I am not a native English speaker, (Dutch living in Spain, hence
karat instead of carat) I checked google but still have no idea
what the stone was pigue means!
Pique (q, not g) is an old fashioned (prior to the GIA diamond
grading system coming into widespread use) term for "included",
meaning the stone as internal "feathers", or cracks, included
crystals of diamond or other minerals, or other internal defects.
Usually the term means stones with fairly significant inclusions, so
they are visible to the naked eye.
I assume that you mean the crack was already there when she bought
Could be, and likely was, or could be damage due to accident of some
type. Sizing the ring is not likely to have caused the damage, with
the exception of stones that have been treated to enhance their
apparent clarity. That's done by filling those cracks that reach the
surface, with a glass material that closely matches the optics of
diamond, making the cracks very much less visible. That type of
filling can concievably be damaged in sizing or other repair, if the
goldsmith gets the stone hot, as in "soldering temperatures". This is
not common in ring sizing, but it's not impossible either, especially
if the goldsmith was not as highly skilled as he/she should have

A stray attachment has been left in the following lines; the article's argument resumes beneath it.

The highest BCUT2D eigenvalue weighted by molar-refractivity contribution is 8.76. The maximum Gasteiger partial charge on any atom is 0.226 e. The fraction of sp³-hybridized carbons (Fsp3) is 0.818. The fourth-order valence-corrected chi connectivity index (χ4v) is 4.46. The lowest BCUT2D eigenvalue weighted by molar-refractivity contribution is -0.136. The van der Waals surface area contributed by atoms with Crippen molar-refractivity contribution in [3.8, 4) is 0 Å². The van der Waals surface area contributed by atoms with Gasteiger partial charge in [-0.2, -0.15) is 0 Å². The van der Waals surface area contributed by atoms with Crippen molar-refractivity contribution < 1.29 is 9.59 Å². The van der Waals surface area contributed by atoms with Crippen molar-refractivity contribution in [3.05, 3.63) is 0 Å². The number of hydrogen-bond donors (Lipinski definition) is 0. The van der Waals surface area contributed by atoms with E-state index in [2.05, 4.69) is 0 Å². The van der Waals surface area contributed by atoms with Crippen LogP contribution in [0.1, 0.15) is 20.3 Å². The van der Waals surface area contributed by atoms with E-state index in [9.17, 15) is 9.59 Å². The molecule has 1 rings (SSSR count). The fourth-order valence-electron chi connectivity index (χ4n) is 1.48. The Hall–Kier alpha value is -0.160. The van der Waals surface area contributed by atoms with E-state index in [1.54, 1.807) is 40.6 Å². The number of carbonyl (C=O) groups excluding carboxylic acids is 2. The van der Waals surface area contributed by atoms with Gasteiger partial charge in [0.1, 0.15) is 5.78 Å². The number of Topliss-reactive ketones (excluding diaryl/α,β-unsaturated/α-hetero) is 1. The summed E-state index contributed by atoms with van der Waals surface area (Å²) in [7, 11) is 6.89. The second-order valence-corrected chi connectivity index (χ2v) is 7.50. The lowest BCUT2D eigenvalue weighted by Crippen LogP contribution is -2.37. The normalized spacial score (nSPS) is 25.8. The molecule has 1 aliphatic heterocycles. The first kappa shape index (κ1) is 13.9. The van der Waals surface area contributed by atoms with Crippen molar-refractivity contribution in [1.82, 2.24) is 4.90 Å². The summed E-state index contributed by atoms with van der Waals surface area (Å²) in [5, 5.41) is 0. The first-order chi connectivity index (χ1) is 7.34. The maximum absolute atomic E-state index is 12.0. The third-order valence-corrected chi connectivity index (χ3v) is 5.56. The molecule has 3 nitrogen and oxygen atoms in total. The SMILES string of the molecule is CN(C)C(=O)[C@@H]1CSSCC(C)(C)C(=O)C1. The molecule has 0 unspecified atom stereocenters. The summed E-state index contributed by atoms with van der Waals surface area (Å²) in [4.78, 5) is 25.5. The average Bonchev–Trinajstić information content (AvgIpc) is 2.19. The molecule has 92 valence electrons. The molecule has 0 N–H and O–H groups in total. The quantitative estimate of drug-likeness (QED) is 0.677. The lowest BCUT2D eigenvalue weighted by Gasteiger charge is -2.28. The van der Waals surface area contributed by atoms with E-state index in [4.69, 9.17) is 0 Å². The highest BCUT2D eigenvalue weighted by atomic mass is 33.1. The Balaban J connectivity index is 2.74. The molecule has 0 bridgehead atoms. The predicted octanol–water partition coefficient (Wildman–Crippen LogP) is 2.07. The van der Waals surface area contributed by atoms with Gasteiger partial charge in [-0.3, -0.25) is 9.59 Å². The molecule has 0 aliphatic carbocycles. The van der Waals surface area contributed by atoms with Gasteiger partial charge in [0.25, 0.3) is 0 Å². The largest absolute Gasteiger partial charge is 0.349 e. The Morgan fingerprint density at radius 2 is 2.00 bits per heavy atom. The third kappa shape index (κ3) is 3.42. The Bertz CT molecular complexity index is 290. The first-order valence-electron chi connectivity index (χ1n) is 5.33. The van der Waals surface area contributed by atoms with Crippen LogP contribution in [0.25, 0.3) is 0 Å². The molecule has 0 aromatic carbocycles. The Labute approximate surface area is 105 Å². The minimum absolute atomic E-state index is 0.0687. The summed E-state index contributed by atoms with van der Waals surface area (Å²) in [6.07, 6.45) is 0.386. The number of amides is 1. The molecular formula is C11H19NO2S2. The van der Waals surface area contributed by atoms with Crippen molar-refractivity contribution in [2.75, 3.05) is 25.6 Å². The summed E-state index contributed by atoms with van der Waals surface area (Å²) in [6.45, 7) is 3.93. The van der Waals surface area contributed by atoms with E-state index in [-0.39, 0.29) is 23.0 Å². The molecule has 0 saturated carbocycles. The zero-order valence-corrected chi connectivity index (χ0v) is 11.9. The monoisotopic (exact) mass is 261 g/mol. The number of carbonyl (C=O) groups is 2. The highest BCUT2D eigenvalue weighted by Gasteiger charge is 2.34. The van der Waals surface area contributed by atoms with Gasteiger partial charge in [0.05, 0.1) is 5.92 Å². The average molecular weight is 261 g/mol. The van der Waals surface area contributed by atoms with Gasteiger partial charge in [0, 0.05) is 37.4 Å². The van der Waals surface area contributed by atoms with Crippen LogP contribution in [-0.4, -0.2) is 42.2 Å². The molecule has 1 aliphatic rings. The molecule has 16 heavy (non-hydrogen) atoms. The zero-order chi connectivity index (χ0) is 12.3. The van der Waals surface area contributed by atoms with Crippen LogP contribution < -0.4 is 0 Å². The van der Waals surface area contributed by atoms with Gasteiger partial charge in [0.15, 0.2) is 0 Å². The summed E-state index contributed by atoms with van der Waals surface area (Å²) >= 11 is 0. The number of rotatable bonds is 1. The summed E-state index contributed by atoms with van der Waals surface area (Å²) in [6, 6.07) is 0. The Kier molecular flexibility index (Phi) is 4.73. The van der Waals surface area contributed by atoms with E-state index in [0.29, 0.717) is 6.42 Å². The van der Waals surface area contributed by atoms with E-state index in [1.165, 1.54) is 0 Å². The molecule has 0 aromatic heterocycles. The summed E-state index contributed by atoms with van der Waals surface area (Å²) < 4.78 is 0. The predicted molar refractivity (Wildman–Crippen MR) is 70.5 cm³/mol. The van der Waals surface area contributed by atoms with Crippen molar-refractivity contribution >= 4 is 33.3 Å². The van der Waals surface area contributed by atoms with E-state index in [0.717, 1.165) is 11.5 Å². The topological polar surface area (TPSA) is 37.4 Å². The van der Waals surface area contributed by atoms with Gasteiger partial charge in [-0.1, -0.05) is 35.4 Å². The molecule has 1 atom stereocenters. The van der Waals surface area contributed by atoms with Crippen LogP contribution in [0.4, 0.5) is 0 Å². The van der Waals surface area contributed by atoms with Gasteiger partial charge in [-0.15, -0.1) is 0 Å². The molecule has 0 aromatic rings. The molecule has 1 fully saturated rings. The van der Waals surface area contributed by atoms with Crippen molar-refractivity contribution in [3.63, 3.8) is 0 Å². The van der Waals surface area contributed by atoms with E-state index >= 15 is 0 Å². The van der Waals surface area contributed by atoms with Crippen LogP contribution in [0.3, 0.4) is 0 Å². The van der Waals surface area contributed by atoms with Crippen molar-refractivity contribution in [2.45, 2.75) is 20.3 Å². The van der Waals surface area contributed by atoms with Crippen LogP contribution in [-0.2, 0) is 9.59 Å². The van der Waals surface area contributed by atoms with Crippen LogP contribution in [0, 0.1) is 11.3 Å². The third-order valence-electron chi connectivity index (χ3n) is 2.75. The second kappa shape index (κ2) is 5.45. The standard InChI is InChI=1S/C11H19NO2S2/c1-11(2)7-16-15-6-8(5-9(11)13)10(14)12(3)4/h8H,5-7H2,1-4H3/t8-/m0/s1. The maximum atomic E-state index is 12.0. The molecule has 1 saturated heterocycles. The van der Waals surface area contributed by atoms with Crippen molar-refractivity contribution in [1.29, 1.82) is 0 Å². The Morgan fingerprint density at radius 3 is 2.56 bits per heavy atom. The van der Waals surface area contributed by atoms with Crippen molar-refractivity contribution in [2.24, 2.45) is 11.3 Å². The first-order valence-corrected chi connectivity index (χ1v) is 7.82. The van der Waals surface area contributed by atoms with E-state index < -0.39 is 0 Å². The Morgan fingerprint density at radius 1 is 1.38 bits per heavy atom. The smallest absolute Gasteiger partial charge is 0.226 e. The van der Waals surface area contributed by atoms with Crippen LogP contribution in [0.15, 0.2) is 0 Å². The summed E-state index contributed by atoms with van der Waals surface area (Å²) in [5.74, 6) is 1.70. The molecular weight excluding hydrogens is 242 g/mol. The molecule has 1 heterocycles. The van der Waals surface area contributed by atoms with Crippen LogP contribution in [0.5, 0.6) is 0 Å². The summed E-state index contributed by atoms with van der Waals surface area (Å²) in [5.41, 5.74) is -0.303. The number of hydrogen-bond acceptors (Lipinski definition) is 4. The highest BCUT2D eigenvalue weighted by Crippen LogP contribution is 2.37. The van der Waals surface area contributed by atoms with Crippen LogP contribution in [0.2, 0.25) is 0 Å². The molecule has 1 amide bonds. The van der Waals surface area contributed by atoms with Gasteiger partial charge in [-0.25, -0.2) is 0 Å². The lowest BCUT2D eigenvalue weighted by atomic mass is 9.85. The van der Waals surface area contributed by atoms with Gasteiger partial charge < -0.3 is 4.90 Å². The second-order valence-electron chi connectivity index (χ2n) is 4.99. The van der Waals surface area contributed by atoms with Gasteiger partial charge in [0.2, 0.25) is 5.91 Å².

Maybe so, but is there a solution for this problem? In Europe or
what can I advise her? Can I still clean the ring without risk?
If the crack is very severe, you're safer not cleaning it, but
instead referring her to some other jeweler with perhaps greater
experience with diamonds of this type. Just because the potential
liabilities of a stone this size should be considered. But in
general, most diamonds can be safely cleaned. The material is quite
tough, and withstands normal handling well.
Repairing the crack to prevent further cracking is not significantly
possible. It may be possible to have the crack filled, as noted
above, but this does not add strength or stability to the stone. It
just makes the crack less visible.
What is the best method in this case?
Soak it in a mild cleaning solution (hot) for a bit, rinse it clean
(avoid the ultrasonic cleaner, and if you use a steam cleaner, do so
at a slight distance so the stone is not blasted with high
temperature steam), and give it back to her, advising her to seek a
jeweler who has formal gemological training in order to more fully
evaluate the stone's condition and prospects.